Examination of Witnesses (Questions 480
THURSDAY 9 FEBRUARY 2006
Q480 Dr Taylor: We have heard rumours
that there are problems with free prescriptions in A&E.
Dame Gill Morgan: I have not heard
anything about problems with free prescriptions in A&E.
Q481 Dr Taylor: One really important
argument in favour of abolition to me seems to be that with the
greater shift of patients from inpatient care to outpatient care
and care in the community, even chemotherapy for cancers and things
like that, some very deserving patients are losing the free prescriptions
from hospital care and are having to pick them up with outpatient
care. Is that not going against the whole of the White Paper's
aim and is that not an extra strong reason for abolition?
Dame Gill Morgan: It depends.
There are different ways of funding those. What a significant
number of hospitals do is buy the package which provides the free
prescription and the home therapy so that people are still treated
as an outreach from hospital, in which case those drugs are not
charged through an NHS prescription. It is provided in the same
way it would be provided if you were admitted as an inpatient
on that oncology ward.
Q482 Dr Taylor: Is that widely known?
Dame Gill Morgan: It varies from
drug to drug. Obviously, if it is a drug that you can take orally
then you may be in a different position, but what we are trying
to do is take more of the infusions of cancer drugs into people's
homes because if you are feeling pretty rotten, you are feeling
pretty sick, you are better off feeling pretty rotten and sick
in your own home and having care provided in your own home, but
it is outreach.
Q483 Dr Taylor: It was oral agents
I was talking about because there are more and more chemotherapy
agents transferring from intravenous to oral.
Dame Gill Morgan: Yes, but you
are again in the position that if you are going to do that, and
particularly through a GP's prescription, the GP has to feel comfortable
and competent about using those drugs, and therefore it depends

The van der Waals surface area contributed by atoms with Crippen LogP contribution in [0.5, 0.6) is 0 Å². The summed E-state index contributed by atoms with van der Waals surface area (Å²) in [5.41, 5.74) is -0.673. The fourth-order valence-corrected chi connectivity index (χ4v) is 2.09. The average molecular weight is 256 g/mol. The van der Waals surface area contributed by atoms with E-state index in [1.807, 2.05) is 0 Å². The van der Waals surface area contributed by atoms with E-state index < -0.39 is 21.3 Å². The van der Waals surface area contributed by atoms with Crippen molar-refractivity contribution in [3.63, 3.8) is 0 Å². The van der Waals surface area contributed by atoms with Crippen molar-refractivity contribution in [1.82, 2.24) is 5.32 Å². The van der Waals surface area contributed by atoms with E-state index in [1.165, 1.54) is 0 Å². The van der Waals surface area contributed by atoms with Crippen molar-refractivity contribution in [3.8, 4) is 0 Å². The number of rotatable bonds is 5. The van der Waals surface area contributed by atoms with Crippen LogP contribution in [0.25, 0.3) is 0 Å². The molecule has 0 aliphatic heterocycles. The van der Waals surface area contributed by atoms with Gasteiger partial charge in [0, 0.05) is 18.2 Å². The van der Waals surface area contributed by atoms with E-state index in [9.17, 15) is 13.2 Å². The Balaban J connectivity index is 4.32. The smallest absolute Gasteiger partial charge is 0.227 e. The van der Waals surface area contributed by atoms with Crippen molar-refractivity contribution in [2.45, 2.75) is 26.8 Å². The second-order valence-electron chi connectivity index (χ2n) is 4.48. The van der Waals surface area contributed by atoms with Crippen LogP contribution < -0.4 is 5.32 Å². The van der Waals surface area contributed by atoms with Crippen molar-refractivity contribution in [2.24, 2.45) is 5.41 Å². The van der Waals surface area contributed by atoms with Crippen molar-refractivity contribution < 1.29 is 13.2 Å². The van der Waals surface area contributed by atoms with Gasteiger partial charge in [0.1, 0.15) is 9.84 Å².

whatever shared protocols are developed locally. For many of the
more complicated drugs I think it is quite appropriate if GPs
say, "We are not prepared to be part of a share-care protocol",
and therefore the care is still provided as hospital care even
though it is provided on an outpatient basis.
Q484 Dr Taylor: Correct me if I am
wrong but if a consultant gives an outpatient prescription to
an outpatient, that still calls for a charge, does it not?
Dame Gill Morgan: It depends on
how it is prescribed. A lot of outpatient prescriptions are still
taken within the hospital and people still come in to take some
of the therapy. If they are on continuous oral treatment that
would be prescribed as a script either by the consultant or by
the GP who will continue that. There is a range, depending on
whether it an oral type of therapy or whether it is maintenance.
It is much more complicated because where in the system you will
come depends on the drug, the disease, the stage and a whole set
Q485 Dr Taylor: So do you not think
the Welsh Assembly is right to aim to abolish prescription charges
entirely as this is raising extra complications?
Dame Gill Morgan: Again, this
is a personal view; I have never tested it with the members, but
my personal view is that if we did not have prescription charges
that would help because we have some costs. The downside of that
is that we would have to find some way of getting that money into
the NHS in some other way and then you have got a political debate
about whether it should be taxation based.
Dr Taylor: I am not asking now but could
we have a written note of other ways of raising £450 million?
Q486 Chairman: Last week's answer
was general taxation by most of the witnesses. We are not at that
stage of the inquiry.
Dame Gill Morgan: Exactly.
Jim Dowd: Could you give us the next
set of lottery numbers as well?
Q487 Chairman: I would just like
to say one thing on what you have said about this issue that inpatients
normally would not pay for any charges, and that is the potential
inequity. I asked this question last week and it did not seem
that it was true, that people can be discharged from hospital
with a month's supply of something where other people would have
to pay or they would have to pay in different circumstances. Is
that inequitable, do you think? I know it is people being kind
but is it inequitable?
Dame Gill Morgan: It probably
is inequitable but you would have to look at what the conditions
and the types of reasons were and I have no knowledge about who
would get a month's prescription free and who would not, so I
would only be guessing. I have not got any evidence on that. One
thing I should also say about Patientline, because I do think
it is important to look at the other bit, which is what the patients
say about this, is that the surveys that have been done show that
88% of patients really love these things, and certainly have found
the availability of a bedside personal phone of great benefit
to them. There is very high patient satisfaction and, you are
quite right: this is a problem outside the hospital and for relatives
rather than for patients. The patients like it and value it.
Q488 Chairman: Could I move on to